How the Cookie Crumbled Outsiders have for long influenced the way of life in Goa. First it was the Portuguese who ruled the state for 450 years till 1961. Almost immediately after that, hippies from Europe discovered Goa. “We have always been comfortable with outsiders. We were used to seeing bikini-clad foreigners shopping or sunbathing in the buff on the beach. Though Goans also enjoy life, there is a clear line of separation,” says a local media veteran who requested not to be named. Illustration: Malay Karmakar Sadly, that separation has increasingly blurred in recent years as more and more Goans find themselves facing the ramifications of unregulated, uncontrolled tourism that they themselves had unwittingly fuelled. Over the years, Goa as a tourist destination was increasingly seen as a place where “you can leave your guilt behind at the moment when you travel and indulge in your wildest fantasies”. It didn’t help that the administration gave tacit support — in 1993, at the Berlin Tourism Fair, a Government of India audio-visual depicted two beaches in Goa sandwiched between the erect nipples of a white woman’s breasts. It is not just incidental that India’s first case of paedophilia was registered in Goa in the 1990s or that the state has become a centre for global drug trafficking. “Tourism in Goa is now being developed on the basis of women, wine, drugs and the latest entrant, gambling. Thus, it is now attracting the wrong kind of crowd as tourists,” says social activist Sabina Martins. Surely, that creates conflict within the local community that is dependent on the tourism business, but doesn’t like the new corrupting influences. Then there’s the issue of more and more of the real estate coming under the control of non-Goans. As foreign tourists poured in, their stay became longer and some decided not to go back — like the Russians in Morjim, north Goa. In the last five years, affluent Indians have also started buying “second homes” in the state, fuelling a real estate boom. Flat prices rose from Rs. 800 per sq. ft. to over Rs. 8,000 even in far-off places within just five years. The result? While initially the locals prospered by selling their lands, the ill-effects followed soon. Goa has become a hotbed of conflict “with about 20 of the 189 villages always on the boil at any point of time due to various issues including new construction encroaching on forest or agriculture land and swimming pools of the rich outsiders consuming water meant for locals. Worse, basic amenities like hygiene, shelter and water is going out of reach for the locals,” says Martins.
Done in by Greed The “death of Goa as a destination,” as Sujay Gupta puts it (he is writing a book on the drugs trade in Goa), was caused by “the local travel industry’s carelessness, fuelled by a government that has been rudderless and without vision.” Arjun Sharma, managing director, Le Passage to India, which specialises in getting foreign tourists to the country, agrees. “Goa as a destination has always attracted the charter tourist, who comes with a group of other travellers and spends about 300 to 500 pounds for a two-week stay. Though charter tourists have reduced as a percentage of the total, Goa is still more popular among the ‘cost conscious traveller’, unlike Kerala that has positioned itself as a high-value destination,” he says. But the local industry, intoxicated by the boom days, forgot this significant reality. Though its offering remained the same — sunny weather coupled with beaches that had low-cost shacks filled with fenny, beer and fish — the price tags only got heavier. “The local industry has been pennywise and pound foolish,” says Fidalgo’s Pathiyan. “We should have tariffs that are sustainable in the long-run and not look for immediate gains,” he says of the hotel industry that was used to charging as much as eight times the “normal” tariffs during the peak season.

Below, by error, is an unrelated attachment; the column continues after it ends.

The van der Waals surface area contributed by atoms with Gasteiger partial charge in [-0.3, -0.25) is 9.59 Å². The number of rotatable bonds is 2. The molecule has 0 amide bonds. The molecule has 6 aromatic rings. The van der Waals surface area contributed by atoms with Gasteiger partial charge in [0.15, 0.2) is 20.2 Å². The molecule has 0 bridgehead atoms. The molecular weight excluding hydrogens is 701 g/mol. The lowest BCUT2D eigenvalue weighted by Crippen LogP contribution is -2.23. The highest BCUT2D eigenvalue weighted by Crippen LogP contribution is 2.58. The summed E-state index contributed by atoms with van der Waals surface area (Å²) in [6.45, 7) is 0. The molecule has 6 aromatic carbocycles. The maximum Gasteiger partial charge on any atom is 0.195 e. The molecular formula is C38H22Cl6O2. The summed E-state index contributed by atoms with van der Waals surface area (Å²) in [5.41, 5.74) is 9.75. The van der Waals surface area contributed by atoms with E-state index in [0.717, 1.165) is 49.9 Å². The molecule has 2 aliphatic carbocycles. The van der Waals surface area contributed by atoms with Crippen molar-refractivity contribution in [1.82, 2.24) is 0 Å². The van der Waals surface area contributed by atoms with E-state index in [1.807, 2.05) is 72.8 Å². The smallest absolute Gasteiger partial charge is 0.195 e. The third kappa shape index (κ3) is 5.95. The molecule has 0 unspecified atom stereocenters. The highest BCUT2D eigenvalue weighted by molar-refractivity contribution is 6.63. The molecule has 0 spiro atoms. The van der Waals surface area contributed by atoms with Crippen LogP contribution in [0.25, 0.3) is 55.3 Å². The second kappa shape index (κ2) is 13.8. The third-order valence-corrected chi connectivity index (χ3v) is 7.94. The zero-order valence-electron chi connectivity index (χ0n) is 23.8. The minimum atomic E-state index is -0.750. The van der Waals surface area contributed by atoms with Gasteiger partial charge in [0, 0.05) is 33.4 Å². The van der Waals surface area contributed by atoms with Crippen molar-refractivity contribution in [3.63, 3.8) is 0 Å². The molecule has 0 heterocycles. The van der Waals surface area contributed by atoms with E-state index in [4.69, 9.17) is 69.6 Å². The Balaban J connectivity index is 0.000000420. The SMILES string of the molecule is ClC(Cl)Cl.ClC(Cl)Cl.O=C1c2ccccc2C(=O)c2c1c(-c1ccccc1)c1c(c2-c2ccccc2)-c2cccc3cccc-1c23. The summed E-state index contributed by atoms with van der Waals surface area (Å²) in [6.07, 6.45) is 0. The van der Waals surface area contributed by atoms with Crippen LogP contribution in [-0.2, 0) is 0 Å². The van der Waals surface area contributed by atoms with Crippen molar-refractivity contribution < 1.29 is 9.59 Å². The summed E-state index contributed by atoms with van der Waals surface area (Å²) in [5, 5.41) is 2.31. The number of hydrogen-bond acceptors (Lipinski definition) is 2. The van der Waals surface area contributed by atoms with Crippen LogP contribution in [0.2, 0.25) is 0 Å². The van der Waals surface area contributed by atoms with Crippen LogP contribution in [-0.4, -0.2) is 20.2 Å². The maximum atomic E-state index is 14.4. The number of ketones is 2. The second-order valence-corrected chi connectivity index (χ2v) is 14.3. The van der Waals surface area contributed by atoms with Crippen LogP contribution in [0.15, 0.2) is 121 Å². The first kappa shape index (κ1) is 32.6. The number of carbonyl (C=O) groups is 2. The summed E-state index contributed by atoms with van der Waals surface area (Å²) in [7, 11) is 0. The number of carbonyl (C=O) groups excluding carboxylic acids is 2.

Image: Prince Mathew Thomas
THE NEW GOA: Indian tourists are not enough to arrest the decline of tourism
Visa is a pain point too. In the last few years, stricter visa regulations have also had unintended consequences for Goa tourism. A Swedish tour operator for Goa says, on conditions of anonymity, that it takes almost two months to get a visa for someone from Sweden to come to Goa, whereas in Phuket (Indonesia), Vietnam and Malaysia, one gets visa on arrival. “It is not surprising that almost 26 charter planes from Scandinavian countries are coming to Phuket every week. Earlier, they used to come to Goa,” she says. Along with still-expensive hotels, even after tariffs were cut once the slowdown set in, visa expenses make holidays in Goa costlier by 600 euros or 500 pounds. Industry veterans also blame poor marketing as one of the reasons Goa is losing its shine. A complacent state administration has meant that other tourism-heavy states like Rajasthan and Kerala, or countries like Thailand, have stolen a march over Goa. With more options coming up, tourists gave Goa a miss. “Thailand tourism has 40 billboards all around Moscow and Goa has three,” says a Russian tour operator in Goa who didn’t want to be named. Adds his Indian friend, also from the industry: “How much of Goa is featured in the Incredible India campaign? It is instead full of Rajasthan tourism… we don’t even have anything close to Kerala’s God’s Own Country marketing initiative.” Can Goa Reinvent Itself? Ironically, tourism might still be Goa’s best bet as it constitutes about 35 percent of the economy and employs close to 40 percent of the working population. Though mining is another major constituent (almost 30 percent) of its economy, “in the long run only tourism can provide livelihood to Goans as natural resources are finite,” says Nitin Kunkolienkar, former president of Goa Chamber of Commerce and Industry. But he adds, “Tourism has to be clean and Goa has to become a family destination to attract more tourists.” For that, Goa might have to go beyond its sun-and-beach offering. It doesn’t have to look too far for inspiration. Bali, Phuket and even Langkawi in Malaysia are other popular sun and beach destinations in the region. But each of them has taken a step ahead to build more attractions like cable cars, shark sanctuaries and nocturnal zoos. “Like in these places, Goa too needs a viable partnership between private enterprises and the government and both need to be forthright in their endeavour,” says P. Manoharan, Director, Tourism Malaysia. Lyndon Monteiro, Officer on Special Duty, Ministry for Tourism, Goa, admits that “there are challenges but one should understand that we are working under a lot of constraints.” One of those constraints would be the budget. According to industry estimates, while Kerala government spends more than Rs. 50 crore just on ad campaigns to promote tourism in the state, Goa’s entire budget for promotion is less than Rs. 20 crore. It is not surprising when Monteiro says that “we first want to develop Goa as a destination with a proper infrastructure before promoting it.” But the question, like Pascal Dupuis, General Manager at The Leela Kempinksi, puts it, is: “Goa is a “$250 destination (in terms of hotel tariff). The question is, does Goa have in it to become a $500 destination, say like Mauritius?” The answer to that would decide if the Djiks will rediscover their love for Goa or not. (Edited by Sveta Basraon)